Mirroring the broader commercial real estate market, sales volume of seniors housing and care facilities dropped sharply in the second quarter, falling 66 percent year-over-year to $1.3 billion, according to Real Capital Analytics.
Overall, 41 one percent of survey respondents believe that transaction volume will decline over the next year, while 29 percent think it could increase and 30 percent said it will likely remain the same. A majority of respondents (58 percent) also expect it will take more time to close transactions over the next 12 months.
However, some market participants are already observing some pent-up demand among buyers and sellers. The question is when activity will resume. “Obviously, people’s programs for 2020 sales got pushed way back. So, our queue in terms of properties we’re analyzing for potential sale has never been bigger,” says Rick Swartz, a vice chairman and co-head of the Senior Housing Capital Markets Group at Cushman & Wakefield. Swartz expects some of those sales to start coming to market in late September with the fourth quarter of 2020 and the first quarter of 2021 likely to be busy investment periods.
On the buy side, there has been a lot of capital raised among some of the major seniors housing investors, including specialty funds and mixed-asset funds. “There is a significant interest in putting money to work and they want to see deals, but because of COVID they are being a little more cautious,” says Swartz. Although investors believe operators have a pretty good grasp of the impact of the virus on operating expenses, the biggest caution is around leasing, he says. Investors are looking for stabilized core properties, as well as those properties in strong submarkets with a history of good leasing prior to the pandemic, he adds.
About half of respondents (53 percent) expect cap rates to rise over the next 12 months, while 24 percent anticipate no change and 23 percent think cap rates could decline. That does show a change in sentiment compared to the 2019 survey in which 43 percent had predicted an increase in cap rates over the proceeding 12 months.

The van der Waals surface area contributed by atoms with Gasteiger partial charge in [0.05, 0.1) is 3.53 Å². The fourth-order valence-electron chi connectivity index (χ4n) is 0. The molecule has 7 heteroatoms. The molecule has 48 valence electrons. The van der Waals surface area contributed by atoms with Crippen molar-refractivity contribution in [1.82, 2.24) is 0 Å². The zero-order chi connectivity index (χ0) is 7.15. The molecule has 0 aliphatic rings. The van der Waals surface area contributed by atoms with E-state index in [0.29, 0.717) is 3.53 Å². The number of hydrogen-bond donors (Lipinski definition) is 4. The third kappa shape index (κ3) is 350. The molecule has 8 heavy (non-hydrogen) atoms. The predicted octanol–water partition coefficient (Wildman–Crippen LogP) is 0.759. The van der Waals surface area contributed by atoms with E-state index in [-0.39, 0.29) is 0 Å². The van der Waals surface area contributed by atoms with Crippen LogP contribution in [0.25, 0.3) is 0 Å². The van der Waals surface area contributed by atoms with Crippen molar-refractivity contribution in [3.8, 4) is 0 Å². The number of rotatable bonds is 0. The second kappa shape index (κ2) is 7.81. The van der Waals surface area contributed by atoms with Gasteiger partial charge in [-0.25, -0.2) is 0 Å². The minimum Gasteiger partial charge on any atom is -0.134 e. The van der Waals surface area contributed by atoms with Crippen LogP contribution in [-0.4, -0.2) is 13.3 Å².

“What we have heard is that there hasn’t been a broad correction from a cap rate perspective or levered IRR target for investments. But we are seeing a more conservative approach to underwriting, particularly as it relates to the leasing velocity, says Jay Wagner, executive managing director and co-head of the Senior Housing Capital Markets Group at Cushman & Wakefield. The more conservative underwriting is impacting year-one numbers for projected NOI, which as a result is driving pricing down slightly, he adds.
Stabilized, core properties in strong markets are likely to see minimal or no impact on pricing. Meanwhile, situations with a value-add component requiring more leasing to raise occupancies could see discounts of 5 to 10 percent, he adds.
Pascoe also expects to see some distressed buying opportunities emerging over the next 12 months. At the same time, there is a lot of capital that has been raised that is looking for those opportunities. “Just how far we go into distressed pricing is still to be seen,” he says. Government programs, such as PPP loans have helped operators weather the challenges. However, if the virus continues to weigh on occupancies, those funds will run out at some point. “I do believe there will be opportunity, but I couldn’t tell you when,” he says.